Though Japan and Australia get closer, US is real master of puppets

By Lü Yaodong Source: Global Times Published: 2020/9/23 17:28:43

Illustration: Liu Rui/GT

Newly elected Japanese Prime Minister Yoshihide Suga on Sunday had a phone conversation with his Australian counterpart Scott Morrison. This is the first foreign leader Suga spoke to since his inauguration. 

What is the intention of Suga's diplomatic move?

The two leaders agreed that as "special strategic partners," Japan and Australia will work to achieve a free and open Indo-Pacific region. They will also build up a stable and prosperous international community. Both leaders expressed their willingness to promote and strengthen bilateral ties. Apparently, Suga hopes to boost "quasi-alliance" relations with Canberra. On the basis of adhering to Shinzo Abe's Indo-Pacific concept, Suga may intend to seek out more anchors for Japan's neighborhood diplomacy.

First, this course of action implies that Tokyo-Canberra defense cooperation will become increasingly close. Previous Japan-Australia meetings mainly involved cooperation in defense and security. The key to realizing Japan's vision for a free and open Indo-Pacific with Australia's cooperation lies in their mutual commitment to the quadrilateral cooperation - which also includes the US and India. It also embodies their aim to counter China on both the South and East China Seas.

As early as 2018, it was reported that Japan and Australia would sign a Visiting Forces Agreement (VFA). The VFA is an agreement between two countries involving military forces visiting each other's territorial. Obviously, it deals with their military cooperation. If signed, deepened bilateral defense cooperation is expected.

Second, Suga is striving to build a close relationship between the US, Japan and Australia. He seeks to enhance Japan's geostrategic control of the Asia-Pacific region. One needs to remember that Japan, in recent years, has said it wants to maintain a common goal of peace and economic prosperity in the Asia-Pacific region, as well as in the world. Tokyo has proactively built the so-called democratic political and security mechanisms based on common values with Western countries. 

In terms of Asia-Pacific maritime security cooperation, Tokyo has reinforced its partnerships with Washington and its allies to contain China's maritime activities. Defense ministers from Tokyo, Washington and Canberra hold regular talks regarding Asia-Pacific maritime security. The three countries have agreed to share information and enhance vigilance with joint training on the South China Sea. They view themselves as acting as "defenders" of freedom of navigation and international norms.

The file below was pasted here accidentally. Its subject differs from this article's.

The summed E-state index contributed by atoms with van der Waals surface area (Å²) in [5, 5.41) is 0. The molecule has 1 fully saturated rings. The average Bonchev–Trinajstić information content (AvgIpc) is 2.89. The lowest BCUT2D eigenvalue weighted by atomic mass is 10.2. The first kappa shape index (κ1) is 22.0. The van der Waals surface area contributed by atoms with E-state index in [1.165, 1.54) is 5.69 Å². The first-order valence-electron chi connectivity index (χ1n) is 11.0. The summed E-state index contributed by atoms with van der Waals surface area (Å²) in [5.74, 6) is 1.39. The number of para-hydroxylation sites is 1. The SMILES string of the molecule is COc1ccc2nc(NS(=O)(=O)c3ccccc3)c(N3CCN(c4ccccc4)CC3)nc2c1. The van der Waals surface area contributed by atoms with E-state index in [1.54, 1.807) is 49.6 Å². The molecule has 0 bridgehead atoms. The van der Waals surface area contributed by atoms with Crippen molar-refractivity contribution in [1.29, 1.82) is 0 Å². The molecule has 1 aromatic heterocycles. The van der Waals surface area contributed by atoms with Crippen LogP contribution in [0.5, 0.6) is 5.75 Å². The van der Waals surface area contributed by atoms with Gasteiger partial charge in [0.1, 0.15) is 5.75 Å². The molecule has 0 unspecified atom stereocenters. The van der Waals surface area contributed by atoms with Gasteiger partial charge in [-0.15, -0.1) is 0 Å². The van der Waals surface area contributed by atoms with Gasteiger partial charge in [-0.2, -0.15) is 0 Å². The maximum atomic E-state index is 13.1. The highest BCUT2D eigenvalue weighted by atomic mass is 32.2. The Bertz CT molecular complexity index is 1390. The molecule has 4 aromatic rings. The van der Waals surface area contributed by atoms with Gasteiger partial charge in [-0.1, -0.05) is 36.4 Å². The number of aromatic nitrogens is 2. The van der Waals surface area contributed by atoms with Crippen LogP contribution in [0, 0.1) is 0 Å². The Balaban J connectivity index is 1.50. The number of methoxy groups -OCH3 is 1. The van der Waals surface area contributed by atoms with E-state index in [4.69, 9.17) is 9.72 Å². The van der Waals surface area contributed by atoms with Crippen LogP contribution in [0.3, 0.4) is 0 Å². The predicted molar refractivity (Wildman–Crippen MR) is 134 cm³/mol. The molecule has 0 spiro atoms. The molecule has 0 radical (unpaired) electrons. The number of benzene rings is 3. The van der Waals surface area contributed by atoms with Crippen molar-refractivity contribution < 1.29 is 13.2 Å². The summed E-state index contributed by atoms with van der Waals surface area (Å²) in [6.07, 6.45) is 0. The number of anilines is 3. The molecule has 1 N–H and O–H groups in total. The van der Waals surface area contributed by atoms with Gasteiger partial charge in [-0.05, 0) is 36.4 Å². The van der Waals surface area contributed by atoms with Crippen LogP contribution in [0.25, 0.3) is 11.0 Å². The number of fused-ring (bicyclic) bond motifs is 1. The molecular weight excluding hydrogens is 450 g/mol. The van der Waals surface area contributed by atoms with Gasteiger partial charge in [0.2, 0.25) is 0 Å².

By building special strategic partnerships and beefing up security cooperation with Australia through Joint Foreign and Defense Ministerial Consultations ("2+2"), Japan may want to increase its influence with the Abe's proposed "free and open Indo-Pacific" framework.

Third, Trump has adhered to his "America First" policy and asked US allies to defend themselves and shoulder more responsibilities. In such a context, Japan and Australia have strong reasons to get cozy with one another. 

Japan wants to use Australia to implement its strategic vision and confront China in specific areas. And Australia wants to find a strategic fulcrum in the Western Pacific. Australia media reported Tuesday that Morrison plans to visit Tokyo as early as November, which will be Morrison's first trip abroad since the outbreak of the COVID-19 pandemic.

With the decline of the US influence in the Asia-Pacific region, Japan and Australia have to work together to prevent a hollow alliance with the US. On the basis of US-Japan and US-Australia alliances, Tokyo and Canberra plan to promote more active communication between the three countries. Japan and Australia believe they need to share the responsibility of Asia-Pacific security for the US. 

As the US most important regional allies in terms of strategic and international defense cooperation, the two countries will accelerate their pace in building a quasi-alliance. The two countries will further deepen their "special strategic partnership" in the future. That is clear. 

The author is a research fellow of the Institute of Japanese Studies, the Chinese Academy of Social Sciences.

Posted in: VIEWPOINT

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